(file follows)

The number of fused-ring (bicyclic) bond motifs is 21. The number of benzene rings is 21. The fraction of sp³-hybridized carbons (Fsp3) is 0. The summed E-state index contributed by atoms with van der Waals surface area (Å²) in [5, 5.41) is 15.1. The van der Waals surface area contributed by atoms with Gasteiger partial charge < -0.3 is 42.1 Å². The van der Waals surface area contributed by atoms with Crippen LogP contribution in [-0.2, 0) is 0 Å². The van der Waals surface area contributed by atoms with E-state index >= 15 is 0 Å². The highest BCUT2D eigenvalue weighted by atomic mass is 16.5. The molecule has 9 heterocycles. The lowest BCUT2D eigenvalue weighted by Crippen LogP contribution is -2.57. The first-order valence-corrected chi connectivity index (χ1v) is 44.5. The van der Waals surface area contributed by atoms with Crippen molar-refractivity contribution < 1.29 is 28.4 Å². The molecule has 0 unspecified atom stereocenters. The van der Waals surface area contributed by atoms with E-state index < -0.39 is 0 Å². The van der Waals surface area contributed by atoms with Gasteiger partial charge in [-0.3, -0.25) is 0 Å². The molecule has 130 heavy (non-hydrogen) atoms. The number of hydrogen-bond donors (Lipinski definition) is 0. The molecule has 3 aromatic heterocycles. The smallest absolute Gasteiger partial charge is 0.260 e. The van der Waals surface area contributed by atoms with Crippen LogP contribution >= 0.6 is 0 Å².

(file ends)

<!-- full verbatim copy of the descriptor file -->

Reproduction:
The number of fused-ring (bicyclic) bond motifs is 21. The number of benzene rings is 21. The fraction of sp³-hybridized carbons (Fsp3) is 0. The summed E-state index contributed by atoms with van der Waals surface area (Å²) in [5, 5.41) is 15.1. The van der Waals surface area contributed by atoms with Gasteiger partial charge < -0.3 is 42.1 Å². The van der Waals surface area contributed by atoms with Crippen LogP contribution in [-0.2, 0) is 0 Å². The van der Waals surface area contributed by atoms with E-state index >= 15 is 0 Å². The highest BCUT2D eigenvalue weighted by atomic mass is 16.5. The molecule has 9 heterocycles. The lowest BCUT2D eigenvalue weighted by Crippen LogP contribution is -2.57. The first-order valence-corrected chi connectivity index (χ1v) is 44.5. The van der Waals surface area contributed by atoms with Crippen molar-refractivity contribution < 1.29 is 28.4 Å². The molecule has 0 unspecified atom stereocenters. The van der Waals surface area contributed by atoms with E-state index < -0.39 is 0 Å². The van der Waals surface area contributed by atoms with Gasteiger partial charge in [-0.3, -0.25) is 0 Å². The molecule has 130 heavy (non-hydrogen) atoms. The number of hydrogen-bond donors (Lipinski definition) is 0. The molecule has 3 aromatic heterocycles. The smallest absolute Gasteiger partial charge is 0.260 e. The van der Waals surface area contributed by atoms with Crippen LogP contribution >= 0.6 is 0 Å².